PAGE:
Rumors that Google is quietly developing a Facebook killer, dubbed "Google Me," have been circulating for about a month. Now, sources tell The Wall Street Journal
that the search giant is in talks with makers of "popular online games" to
create "a broader social-networking service that could compete with Facebook."
"By this point everyone and their mother knows that Google is trying to create a Facebook-type social
networking service," writes TechCrunch
. "It's been confirmed by Quora's Adam D' Angelo,
given an ETA by a source internal to Google, and a name, 'Google Me' by [Digg.com founder] Kevin Rose."
As Search Engine Land points out
, "There were reports two weeks ago that Google has invested $100 million-plus in Zynga, makers of the
uber-popular Farmville game." According to The Journal, game developers -- including Playdom, Electronic Arts' Playfish, and Zynga -- could serve to flesh out a new service Google is already building.
Rather than face Facebook head on, "Google seems to have settled on a strategy to assemble the pieces of a social offering," Daily Finance suggests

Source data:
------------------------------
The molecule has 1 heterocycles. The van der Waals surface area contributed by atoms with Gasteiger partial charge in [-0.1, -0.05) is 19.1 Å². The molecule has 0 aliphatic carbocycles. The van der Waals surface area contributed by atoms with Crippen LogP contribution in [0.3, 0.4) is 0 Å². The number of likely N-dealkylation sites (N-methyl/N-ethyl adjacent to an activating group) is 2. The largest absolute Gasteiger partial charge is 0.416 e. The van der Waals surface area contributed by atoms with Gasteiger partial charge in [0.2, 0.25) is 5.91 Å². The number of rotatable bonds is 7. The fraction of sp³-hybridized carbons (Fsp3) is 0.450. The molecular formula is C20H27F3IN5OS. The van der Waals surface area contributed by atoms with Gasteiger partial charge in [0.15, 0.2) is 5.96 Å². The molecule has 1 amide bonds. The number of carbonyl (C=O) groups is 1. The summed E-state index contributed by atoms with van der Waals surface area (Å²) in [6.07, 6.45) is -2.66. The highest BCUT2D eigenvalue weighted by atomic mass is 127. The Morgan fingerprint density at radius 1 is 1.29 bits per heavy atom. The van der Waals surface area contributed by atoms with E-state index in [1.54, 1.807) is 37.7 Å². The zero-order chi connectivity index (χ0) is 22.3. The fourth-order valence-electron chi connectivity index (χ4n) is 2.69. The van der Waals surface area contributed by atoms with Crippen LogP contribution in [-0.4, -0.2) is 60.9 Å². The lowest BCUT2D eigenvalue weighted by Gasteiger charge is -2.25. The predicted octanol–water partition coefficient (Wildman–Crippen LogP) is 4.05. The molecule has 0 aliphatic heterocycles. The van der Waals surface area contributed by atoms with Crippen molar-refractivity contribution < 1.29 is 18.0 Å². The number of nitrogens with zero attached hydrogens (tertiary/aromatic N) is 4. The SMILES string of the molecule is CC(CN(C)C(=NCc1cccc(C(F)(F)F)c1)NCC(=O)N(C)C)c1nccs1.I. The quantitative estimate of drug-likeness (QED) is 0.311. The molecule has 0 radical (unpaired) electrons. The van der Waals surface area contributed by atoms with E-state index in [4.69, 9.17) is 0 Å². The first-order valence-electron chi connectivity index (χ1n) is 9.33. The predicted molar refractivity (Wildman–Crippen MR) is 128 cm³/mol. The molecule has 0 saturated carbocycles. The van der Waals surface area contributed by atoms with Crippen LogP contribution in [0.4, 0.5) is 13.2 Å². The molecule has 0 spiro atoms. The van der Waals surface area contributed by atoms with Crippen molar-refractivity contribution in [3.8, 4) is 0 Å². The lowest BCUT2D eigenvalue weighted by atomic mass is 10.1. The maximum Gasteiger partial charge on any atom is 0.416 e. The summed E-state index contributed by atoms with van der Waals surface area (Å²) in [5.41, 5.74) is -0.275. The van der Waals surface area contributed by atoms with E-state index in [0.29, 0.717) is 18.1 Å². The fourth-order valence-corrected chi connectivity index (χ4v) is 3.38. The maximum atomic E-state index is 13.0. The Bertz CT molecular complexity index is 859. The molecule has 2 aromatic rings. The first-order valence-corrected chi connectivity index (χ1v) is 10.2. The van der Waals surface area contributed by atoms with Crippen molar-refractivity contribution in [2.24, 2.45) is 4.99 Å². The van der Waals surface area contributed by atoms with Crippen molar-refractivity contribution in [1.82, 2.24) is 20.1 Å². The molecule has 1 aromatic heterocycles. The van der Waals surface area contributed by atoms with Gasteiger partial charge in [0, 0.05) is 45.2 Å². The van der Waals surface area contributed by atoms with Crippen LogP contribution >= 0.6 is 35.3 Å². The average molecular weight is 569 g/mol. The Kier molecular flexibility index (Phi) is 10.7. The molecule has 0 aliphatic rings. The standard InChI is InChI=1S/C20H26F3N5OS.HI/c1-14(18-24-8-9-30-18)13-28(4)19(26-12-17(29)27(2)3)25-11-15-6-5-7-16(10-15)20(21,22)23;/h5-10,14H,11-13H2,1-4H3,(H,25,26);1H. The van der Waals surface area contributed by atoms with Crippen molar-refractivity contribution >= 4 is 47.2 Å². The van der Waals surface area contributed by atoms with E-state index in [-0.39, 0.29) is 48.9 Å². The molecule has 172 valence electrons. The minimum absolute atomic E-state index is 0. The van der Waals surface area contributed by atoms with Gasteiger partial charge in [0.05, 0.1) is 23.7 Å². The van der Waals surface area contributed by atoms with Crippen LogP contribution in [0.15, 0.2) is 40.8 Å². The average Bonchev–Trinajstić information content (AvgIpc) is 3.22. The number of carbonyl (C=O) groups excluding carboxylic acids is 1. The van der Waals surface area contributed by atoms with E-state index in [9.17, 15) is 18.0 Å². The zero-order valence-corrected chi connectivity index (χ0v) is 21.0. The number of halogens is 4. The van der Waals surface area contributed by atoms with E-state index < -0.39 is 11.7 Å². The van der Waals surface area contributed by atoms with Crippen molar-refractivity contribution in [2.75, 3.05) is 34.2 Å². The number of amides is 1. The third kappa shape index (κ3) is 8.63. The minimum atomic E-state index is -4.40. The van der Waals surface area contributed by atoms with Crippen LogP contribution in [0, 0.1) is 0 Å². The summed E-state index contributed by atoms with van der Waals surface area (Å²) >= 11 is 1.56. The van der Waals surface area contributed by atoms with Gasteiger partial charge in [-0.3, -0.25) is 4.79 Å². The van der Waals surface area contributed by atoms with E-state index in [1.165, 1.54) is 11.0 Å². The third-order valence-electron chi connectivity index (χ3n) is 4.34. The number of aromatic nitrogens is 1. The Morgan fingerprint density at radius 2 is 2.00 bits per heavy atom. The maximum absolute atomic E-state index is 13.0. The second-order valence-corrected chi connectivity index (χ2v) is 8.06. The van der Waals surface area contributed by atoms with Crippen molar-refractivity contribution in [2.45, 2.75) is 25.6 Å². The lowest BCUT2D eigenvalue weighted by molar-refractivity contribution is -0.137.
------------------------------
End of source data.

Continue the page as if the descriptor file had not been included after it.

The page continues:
. "Google Music is another big one on the horizon
-- hoping it can string them together later. Google already has powerful email, IM, and Web-based sharing products. If it can build up its entertainment offerings, it may be able to piece together a
challenge to Facebook."
Asked about Facebook, Google head Eric Schmidt tells The Journal: "The world doesn't need a copy of the same thing."
"Duh," counters Social Beat
. "Of course, Google will have to differentiate what it does, and it will
likely do so by recruiting people for its social network through every Google property, from search to Gmail."
While still unconfirmed, The Journal explains, "Google's push into social
games represents the latest attempt by the Web-search leader to capture users and advertising dollars that are increasingly flowing to social networking, an area dominated by Facebook, Twitter Inc.
and others." As ZDNet notes
: "Social networking sites such as Facebook and Twitter
have the one thing that advertisers love most -- eyeballs.
Read the whole story at The Wall Street Journal et al. »